An interesting place not far from the marina shows up on the maps as Donpirang Art Village. It’s a small hill where the oldish single-story houses have had a whole lot of paint slapped on their walls in the form of murals, and that doesn’t sound like much, I admit, but the story I’m hearing is that some developers had come around with the idea of knocking them down and putting up yet another cluster of soul-less hi-rise apartment buildings which, incidentally, would end up being too expensive for the people there to live in themselves.

Instead of organizing sit-down strikes, throwing bottles of acid at the police and burning everything to the ground – which is, um, what happened a couple of years ago in Yongsan-gu, not far from my neighborhood in opposition to a similar attempt at gentrification – someone had a different idea. Hey, let’s get local artists together, paint murals and stuff all over the place, and after it becomes a tourist destination it will be much harder to bring in the wrecking ball.

Turns out it was not at all a bad idea, and I don’t know who thought of it first but it has been tried in some other places, like the favelas in Rio and the ghettos in South Philly.



extended family

Is it great art, or fine art, or even Art with a capital ‘A’? Naw, not so much, and a lot is somewhat childlike or primitive, worthy of use as backdrops for sightseers to take self-portraits or group shots against, but even the worst of it looks better than an empty wall, definitely that – oh, don’t get me wrong, I like empty walls sometimes also – and to the extent that it has helped preserve and even unify a small neighborhood it does something most art seldom even tries to do, which is to be of service to human beings.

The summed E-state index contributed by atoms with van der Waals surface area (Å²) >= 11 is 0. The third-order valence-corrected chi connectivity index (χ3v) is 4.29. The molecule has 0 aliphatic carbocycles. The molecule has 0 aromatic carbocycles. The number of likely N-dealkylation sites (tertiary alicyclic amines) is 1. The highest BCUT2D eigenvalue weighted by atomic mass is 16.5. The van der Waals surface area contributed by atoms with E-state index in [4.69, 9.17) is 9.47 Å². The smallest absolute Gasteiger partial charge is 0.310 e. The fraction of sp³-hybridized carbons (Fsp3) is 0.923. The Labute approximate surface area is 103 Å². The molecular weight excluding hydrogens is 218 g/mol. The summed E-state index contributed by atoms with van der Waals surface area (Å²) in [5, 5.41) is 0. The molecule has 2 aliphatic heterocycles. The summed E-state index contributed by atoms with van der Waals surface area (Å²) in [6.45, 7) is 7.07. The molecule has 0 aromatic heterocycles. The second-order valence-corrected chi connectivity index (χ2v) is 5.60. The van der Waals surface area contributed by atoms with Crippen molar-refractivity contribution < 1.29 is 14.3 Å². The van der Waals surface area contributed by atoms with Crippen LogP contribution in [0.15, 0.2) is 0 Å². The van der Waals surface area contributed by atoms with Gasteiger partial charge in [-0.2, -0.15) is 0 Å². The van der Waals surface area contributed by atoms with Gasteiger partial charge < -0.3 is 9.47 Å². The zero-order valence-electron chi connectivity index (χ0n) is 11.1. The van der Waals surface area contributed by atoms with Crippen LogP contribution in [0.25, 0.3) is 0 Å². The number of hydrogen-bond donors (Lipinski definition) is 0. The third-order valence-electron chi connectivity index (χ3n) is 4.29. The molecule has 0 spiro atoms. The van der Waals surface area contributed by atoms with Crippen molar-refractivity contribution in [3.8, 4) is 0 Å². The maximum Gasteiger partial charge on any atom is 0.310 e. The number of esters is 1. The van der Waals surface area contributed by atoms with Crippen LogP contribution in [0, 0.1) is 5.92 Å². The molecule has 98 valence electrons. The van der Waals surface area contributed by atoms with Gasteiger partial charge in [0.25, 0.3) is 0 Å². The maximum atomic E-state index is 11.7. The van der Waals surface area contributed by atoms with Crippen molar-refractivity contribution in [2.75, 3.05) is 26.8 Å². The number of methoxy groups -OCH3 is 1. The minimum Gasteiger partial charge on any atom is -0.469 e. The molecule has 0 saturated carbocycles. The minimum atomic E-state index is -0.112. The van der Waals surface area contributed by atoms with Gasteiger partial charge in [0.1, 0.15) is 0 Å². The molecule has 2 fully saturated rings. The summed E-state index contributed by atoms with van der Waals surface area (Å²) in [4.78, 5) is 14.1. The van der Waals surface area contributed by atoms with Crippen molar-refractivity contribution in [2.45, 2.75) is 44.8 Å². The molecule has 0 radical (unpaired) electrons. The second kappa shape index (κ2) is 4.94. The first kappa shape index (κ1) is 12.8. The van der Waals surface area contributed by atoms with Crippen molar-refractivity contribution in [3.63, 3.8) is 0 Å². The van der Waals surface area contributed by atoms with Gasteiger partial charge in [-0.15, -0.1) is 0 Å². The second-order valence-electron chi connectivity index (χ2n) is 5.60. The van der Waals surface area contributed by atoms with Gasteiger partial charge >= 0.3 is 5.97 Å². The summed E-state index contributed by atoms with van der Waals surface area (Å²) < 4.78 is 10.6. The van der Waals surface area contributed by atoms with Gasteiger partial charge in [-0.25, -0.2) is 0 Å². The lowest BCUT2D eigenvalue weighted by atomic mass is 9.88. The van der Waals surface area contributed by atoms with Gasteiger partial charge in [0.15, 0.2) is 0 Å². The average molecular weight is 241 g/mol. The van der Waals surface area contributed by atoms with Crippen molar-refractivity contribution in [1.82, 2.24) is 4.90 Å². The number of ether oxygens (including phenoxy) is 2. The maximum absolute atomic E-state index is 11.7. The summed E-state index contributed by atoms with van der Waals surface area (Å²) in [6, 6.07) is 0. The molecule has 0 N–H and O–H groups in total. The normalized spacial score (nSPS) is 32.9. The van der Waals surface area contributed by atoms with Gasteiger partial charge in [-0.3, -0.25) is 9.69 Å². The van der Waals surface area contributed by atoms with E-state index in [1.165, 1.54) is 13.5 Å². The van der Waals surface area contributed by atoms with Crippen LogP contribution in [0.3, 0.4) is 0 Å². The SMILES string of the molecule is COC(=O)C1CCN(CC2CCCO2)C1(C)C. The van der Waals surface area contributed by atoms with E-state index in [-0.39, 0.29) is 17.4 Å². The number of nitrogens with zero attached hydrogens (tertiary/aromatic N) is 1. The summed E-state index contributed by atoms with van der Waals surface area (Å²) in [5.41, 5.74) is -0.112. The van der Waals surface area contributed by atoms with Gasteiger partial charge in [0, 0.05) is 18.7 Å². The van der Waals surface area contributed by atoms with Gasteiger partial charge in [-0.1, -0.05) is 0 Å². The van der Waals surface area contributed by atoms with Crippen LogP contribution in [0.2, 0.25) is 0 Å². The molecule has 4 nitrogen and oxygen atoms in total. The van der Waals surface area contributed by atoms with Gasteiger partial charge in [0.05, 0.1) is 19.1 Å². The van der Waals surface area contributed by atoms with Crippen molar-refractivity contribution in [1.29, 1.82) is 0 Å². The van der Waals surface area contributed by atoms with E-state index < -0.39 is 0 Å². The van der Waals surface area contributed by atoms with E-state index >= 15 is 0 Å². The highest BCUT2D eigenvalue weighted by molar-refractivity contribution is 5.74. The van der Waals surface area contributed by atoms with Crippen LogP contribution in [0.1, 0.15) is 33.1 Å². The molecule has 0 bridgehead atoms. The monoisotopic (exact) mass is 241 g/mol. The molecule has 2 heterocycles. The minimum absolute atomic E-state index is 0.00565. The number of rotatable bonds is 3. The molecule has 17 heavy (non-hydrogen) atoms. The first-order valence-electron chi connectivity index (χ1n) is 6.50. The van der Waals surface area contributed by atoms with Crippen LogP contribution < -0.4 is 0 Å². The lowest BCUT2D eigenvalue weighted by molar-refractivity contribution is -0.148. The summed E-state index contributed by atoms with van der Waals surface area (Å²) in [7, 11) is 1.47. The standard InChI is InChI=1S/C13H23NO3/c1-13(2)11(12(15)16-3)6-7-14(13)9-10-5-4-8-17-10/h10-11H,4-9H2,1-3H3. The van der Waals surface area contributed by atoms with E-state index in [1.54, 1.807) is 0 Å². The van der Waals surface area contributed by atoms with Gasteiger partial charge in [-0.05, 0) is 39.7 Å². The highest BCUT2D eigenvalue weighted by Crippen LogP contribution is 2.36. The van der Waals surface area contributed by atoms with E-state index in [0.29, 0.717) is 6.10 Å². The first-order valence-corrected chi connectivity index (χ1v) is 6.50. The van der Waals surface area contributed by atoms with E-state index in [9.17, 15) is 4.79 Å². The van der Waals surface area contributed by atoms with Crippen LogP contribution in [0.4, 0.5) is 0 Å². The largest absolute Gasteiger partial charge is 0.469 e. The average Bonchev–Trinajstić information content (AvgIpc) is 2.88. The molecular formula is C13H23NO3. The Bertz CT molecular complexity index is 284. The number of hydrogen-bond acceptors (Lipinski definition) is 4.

And some sport examples of cleverness worthy of Magritte, perhaps, such as this painting of a red plastic chair on the wall next to its real-life model, but rather than an advert for American soda pop, the inscription on the 2-dimensional version kindly advises us (in Korean): ‘Don’t sit here!!’



 you can only sit in one of these chairs

I suppose you could think of the place as an outdoor gallery, though of course you can’t buy anything to bring home and put up on your own walls at home. There is an indoor gallery along the route, though it was closed for lunch when we were there and I wasn’t in the mood to wait for the curators to come back from their meal.